Bombshell reports from the New York Times and BuzzFeed News are painting a dire picture of one of Texas' fastest growing retail brands. The two reports, published within a day each other, paint a portrait of a company in financial crisis, overseen by inept management, and fighting to stay afloat. They also show the cultural struggle between a female-led company and its increasingly male executive team.
For those who have never rocked a Y'all Y'all Y'all cap, attended a dog jog, or pulled on a pair of dip leggings, here is a quick primer.
Outdoor Voices is a startup athlesiure company headquartered in Austin. Its cobalt blue headquarters, situated on the corner of Chalmers and Cesar Chavez streets on the city's east side, is recognizable by its massive Doing Things HQ sign, sort of a subtle "if you know, you know" thing.
The company was started in 2014 by Tyler Haney, who, because she is young and female, is frequently grouped in the same entrepreneurial class as Glossier's Emily Weiss and Sophia Amoruso, author of Girlboss and creator of Nasty Gal. For six years, Haney led a large team of mostly women, many of whom were young and largely white, on a mission to disrupt the male-dominated world of sports apparel, according to these articles.
The six-year period was a time of immense growth for the company, including multiple brick-and-mortar stores, millions in funding, and other hallmarks of tech success. It was also, according to the NYT and BuzzFeed News, one of turmoil, overseen by a "visionary" who was also "mercurial" and lacking in management skills.
On February 25, after being ousted as CEO of Outdoor Voices just days earlier, Haney resigned from the company via a Slack message to employees. On March 10, the New York Times published its article detailing the financial and cultural cracks that had formed in the company long before Haney pressed send on her goodbye message.
According to the NYT, Outdoor Voices entered 2020 valued "at just $40 million — down from $110 million in 2018" and far away from its projected $240 million valuation. Despite hiring Mickey Drexler, formerly of Gap, Inc. and J. Crew, as chairman in 2017 (he was also an investor), the company was quickly losing money, something the NYT reporters say was due to both poor business decisions and a culture of spending.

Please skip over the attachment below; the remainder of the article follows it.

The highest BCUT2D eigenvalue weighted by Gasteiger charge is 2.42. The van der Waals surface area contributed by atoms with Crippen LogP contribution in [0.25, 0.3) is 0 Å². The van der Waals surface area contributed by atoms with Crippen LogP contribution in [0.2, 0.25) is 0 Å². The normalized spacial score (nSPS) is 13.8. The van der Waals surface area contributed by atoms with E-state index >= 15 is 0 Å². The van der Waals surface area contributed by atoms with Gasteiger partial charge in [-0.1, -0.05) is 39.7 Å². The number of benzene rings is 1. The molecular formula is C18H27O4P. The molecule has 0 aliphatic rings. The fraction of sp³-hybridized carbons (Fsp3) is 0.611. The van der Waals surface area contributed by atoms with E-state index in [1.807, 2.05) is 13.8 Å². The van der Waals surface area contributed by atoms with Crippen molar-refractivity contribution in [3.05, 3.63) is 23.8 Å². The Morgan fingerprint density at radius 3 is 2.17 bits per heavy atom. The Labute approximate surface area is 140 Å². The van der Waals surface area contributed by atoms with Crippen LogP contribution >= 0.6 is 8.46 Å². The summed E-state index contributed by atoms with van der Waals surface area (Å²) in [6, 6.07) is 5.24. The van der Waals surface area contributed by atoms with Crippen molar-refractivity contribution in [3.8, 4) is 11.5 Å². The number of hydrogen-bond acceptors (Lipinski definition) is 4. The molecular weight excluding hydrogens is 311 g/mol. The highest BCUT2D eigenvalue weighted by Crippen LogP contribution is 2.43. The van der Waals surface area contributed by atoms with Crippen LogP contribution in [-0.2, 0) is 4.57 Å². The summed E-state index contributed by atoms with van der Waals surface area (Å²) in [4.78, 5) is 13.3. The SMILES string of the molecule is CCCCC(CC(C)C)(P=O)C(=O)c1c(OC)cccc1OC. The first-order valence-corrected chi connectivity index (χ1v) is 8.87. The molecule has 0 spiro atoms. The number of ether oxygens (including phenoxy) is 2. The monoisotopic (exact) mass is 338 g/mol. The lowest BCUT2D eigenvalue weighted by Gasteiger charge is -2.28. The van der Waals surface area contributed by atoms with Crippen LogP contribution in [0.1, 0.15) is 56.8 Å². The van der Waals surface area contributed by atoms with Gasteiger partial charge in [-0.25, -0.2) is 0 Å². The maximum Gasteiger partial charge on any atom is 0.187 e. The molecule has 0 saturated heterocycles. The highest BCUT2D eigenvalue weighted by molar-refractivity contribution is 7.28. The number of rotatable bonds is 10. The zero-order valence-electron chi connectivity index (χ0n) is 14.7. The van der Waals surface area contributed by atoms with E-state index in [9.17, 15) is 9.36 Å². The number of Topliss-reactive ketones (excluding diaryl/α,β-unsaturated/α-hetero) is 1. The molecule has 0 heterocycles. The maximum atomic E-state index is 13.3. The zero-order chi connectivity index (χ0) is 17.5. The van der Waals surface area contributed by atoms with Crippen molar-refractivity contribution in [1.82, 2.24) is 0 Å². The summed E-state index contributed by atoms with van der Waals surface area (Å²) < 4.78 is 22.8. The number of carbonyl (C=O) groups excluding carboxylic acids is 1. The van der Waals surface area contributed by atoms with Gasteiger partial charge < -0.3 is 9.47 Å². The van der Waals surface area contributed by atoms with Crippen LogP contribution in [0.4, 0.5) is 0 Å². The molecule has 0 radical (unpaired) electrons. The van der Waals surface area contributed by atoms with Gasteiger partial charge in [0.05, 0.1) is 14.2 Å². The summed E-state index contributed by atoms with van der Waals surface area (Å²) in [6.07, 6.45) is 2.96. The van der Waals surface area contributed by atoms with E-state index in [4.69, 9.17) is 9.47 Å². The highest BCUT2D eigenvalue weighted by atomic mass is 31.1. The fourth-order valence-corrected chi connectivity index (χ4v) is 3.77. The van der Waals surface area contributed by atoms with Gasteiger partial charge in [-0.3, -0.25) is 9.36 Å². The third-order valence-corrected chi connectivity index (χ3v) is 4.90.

Writes the NYT: "Mr. Drexler’s decades of experience and deep knowledge of the retail industry were expected to help Outdoor Voices make the transition from scrappy start-up to mature business. But his input was not always welcomed at a company built on the vision of its charismatic founder."
Drexler stepped down as Outdoor Voices chairman last summer.
What the NYT glaringly omits, however, is this isn't the first company Drexler has watched lose money. When Drexler stepped down from the role of CEO of J. Crew in 2019, a role he kept for nearly two decades, the retailer was more than $500 million in debt, according to the Business of Fashion.
"Drexler, who is 74, is known for his success at building brands like Ann Taylor and Gap Inc. in the 1990s. But over the last few years, he appears to have lost his magic touch," writes Fast Company in a 2019 story about Drexler's departure from J.Crew.
Despite Drexler's intervention, the NYT and BuzzFeed News paint a portrait of a company hemorrhaging money, and both outlets use Outdoor Voices' annual $36,000 Topo Chico bill as an example of the spending. On her Instagram, which was posted after the NYT published its piece, Haney indirectly disputes the characterization of the Topo bill.
"There is an eagerness to label business decisions like purchasing glass bottled water as frivolous rather than ask why this was a smart investment (because it’s part of an environmentally-minded experience that brought people to our events and retail locations which led to significant customer acquisition)."
Both the New York Times and BuzzFeed News largely rely on unnamed sources for their pieces, citing the nondisclosure agreements former Outdoor Voices employees signed after leaving. And while the NYT does categorize Haney as "mercurial" and "spoiled," it doesn't deviate into an airing of grievances the way BuzzFeed News, whose article was published March 11, does.
They both, however, illustrate how even at a women-first company, women aren't always put first. It seems apt that Haney's firing came a few months after the birth of her first child and in the aftermath of her resignation, 15 employees were fired — all of whom were women.
It's a pattern Haney herself points out in that Instagram response.
"There is an unsettling trend lately to interview ex-employees of female-founded companies and report their claims either at face value or without any context," she writes. "These are trends that will only serve to drive women back out of the board room."